Quote of the Day: Irving Kristol

Saturday, September 19, 2009 \PM\.\Sat\.

Symbolic Politics and Liberal Reform, Dec. 15, 1972

“All bad poetry springs from genuine feeling,” wrote Oscar Wilde, and I would like to suggest that the same can be said for bad politics. . . .

It seems to me that the politics of liberal reform, in recent years, shows many of the same characteristics as amateur poetry. It has been more concerned with the kind of symbolic action that gratifies the passions of the reformer rather than with the efficacy of the reforms themselves. Indeed, the outstanding characteristic of what we call “the New Politics” is precisely its insistence on the overwhelming importance of revealing, in the public realm, one’s intense feelings—we must “care,” we must “be concerned,” we must be “committed.” Unsurprisingly, this goes along with an immense indifference to consequences, to positive results or the lack thereof.


Father John Jenkins Pro-Life Baby Steps

Saturday, September 19, 2009 \PM\.\Sat\.

Father John Jenkins, C.S.C., released a message to the University of Notre Dame family outlining two pro-life initiatives to recompense for the scandal of awarding President Obama an honorary degree.

1.  Father Jenkins plans to attend the March for Life Anniversary of Roe v. Wade event in Washington D.C.

2.  Establish a Task Force on Supporting the Choice for Life.

These two initiatives are a good first start in adhering to the teachings of the Catholic Church established by Jesus Himself.

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One Catholic’s View of Health Care

Saturday, September 19, 2009 \AM\.\Sat\.

I have been wanting to say something about the health care debate for sometime, but I have refrained from doing so for one simple reason; not only do I not know enough about the issue, but I am not certain where to even look for relevant knowledge about it. There are two, sometimes more, narratives about what the government is proposing that are so completely at odds, but put forward with such ferocity and vehemence, that it is difficult to know how much of the truth each side is portraying.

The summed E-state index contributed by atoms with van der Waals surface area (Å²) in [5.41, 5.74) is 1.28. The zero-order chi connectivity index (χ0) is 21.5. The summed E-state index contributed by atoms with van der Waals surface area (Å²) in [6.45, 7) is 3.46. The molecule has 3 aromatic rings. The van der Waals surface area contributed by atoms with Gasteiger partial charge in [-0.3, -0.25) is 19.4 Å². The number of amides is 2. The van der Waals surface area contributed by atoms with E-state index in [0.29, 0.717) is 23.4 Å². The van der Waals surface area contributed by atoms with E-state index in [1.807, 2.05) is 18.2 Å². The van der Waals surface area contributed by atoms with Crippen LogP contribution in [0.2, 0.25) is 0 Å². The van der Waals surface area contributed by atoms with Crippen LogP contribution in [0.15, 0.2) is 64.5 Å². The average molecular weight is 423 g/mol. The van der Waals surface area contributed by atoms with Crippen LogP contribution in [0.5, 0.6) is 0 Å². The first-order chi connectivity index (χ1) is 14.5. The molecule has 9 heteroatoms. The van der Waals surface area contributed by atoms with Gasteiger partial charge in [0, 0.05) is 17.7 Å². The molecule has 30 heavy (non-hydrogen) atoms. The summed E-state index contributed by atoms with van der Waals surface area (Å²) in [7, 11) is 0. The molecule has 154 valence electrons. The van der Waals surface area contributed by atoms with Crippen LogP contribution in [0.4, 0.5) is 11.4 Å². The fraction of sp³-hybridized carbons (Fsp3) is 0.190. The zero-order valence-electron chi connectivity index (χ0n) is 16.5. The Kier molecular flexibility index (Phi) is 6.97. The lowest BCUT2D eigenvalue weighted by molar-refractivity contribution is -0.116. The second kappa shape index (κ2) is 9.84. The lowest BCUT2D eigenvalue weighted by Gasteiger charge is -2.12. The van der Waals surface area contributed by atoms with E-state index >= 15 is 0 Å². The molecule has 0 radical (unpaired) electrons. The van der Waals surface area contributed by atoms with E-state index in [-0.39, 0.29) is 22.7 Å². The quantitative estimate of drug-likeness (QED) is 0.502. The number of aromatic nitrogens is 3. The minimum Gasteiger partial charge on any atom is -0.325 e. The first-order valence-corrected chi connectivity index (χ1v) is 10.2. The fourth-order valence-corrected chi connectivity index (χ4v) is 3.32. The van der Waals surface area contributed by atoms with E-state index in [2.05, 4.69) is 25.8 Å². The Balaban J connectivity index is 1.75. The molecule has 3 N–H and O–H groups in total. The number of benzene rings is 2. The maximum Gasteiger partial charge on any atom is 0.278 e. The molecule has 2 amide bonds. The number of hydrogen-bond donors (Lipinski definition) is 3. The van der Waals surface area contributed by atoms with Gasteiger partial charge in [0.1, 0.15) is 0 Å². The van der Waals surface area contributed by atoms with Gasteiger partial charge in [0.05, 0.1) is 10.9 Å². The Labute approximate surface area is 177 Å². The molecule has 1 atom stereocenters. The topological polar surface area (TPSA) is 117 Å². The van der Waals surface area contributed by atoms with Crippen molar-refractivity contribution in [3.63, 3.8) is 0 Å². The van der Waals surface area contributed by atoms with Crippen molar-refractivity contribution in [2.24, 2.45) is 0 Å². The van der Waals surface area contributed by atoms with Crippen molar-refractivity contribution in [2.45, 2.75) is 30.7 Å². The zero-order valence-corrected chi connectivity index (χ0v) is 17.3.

Thus I am left to wander about with my own hazy speculation. All I can speak to are my own principles and what little I do know about the state of health care and the dimensions of the problem, neither of which are adequate for the task at hand, but I will proceed anyway and let the discussion develop as it may.

One thing I believe that the vast majority of Catholics can agree to is that, somehow, some way, everyone is entitled by way of their human dignity to health care. Among the things that Christ will judge us for at the end of time is whether or not we helped Him, through the least of our brethren, while he was sick; did we care for Him, or turn our backs on Him?

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Deliver Us!

Saturday, September 19, 2009 \AM\.\Sat\.

Something for the weekend.  You know that you are living in an odd cultural period when the best musicals are animated!  Deliver us from the Prince of Egypt

God is always with us in all of our travails, perhaps never more so than when He appears to us to be completely absent.  When our spirit is lowest and we give way to despair, I suspect that God is never closer to us than at those times.  As Isaiah noted so long ago,  “See, darkness covers the earth and thick darkness is over the peoples, but the LORD rises upon you and his glory appears over you.”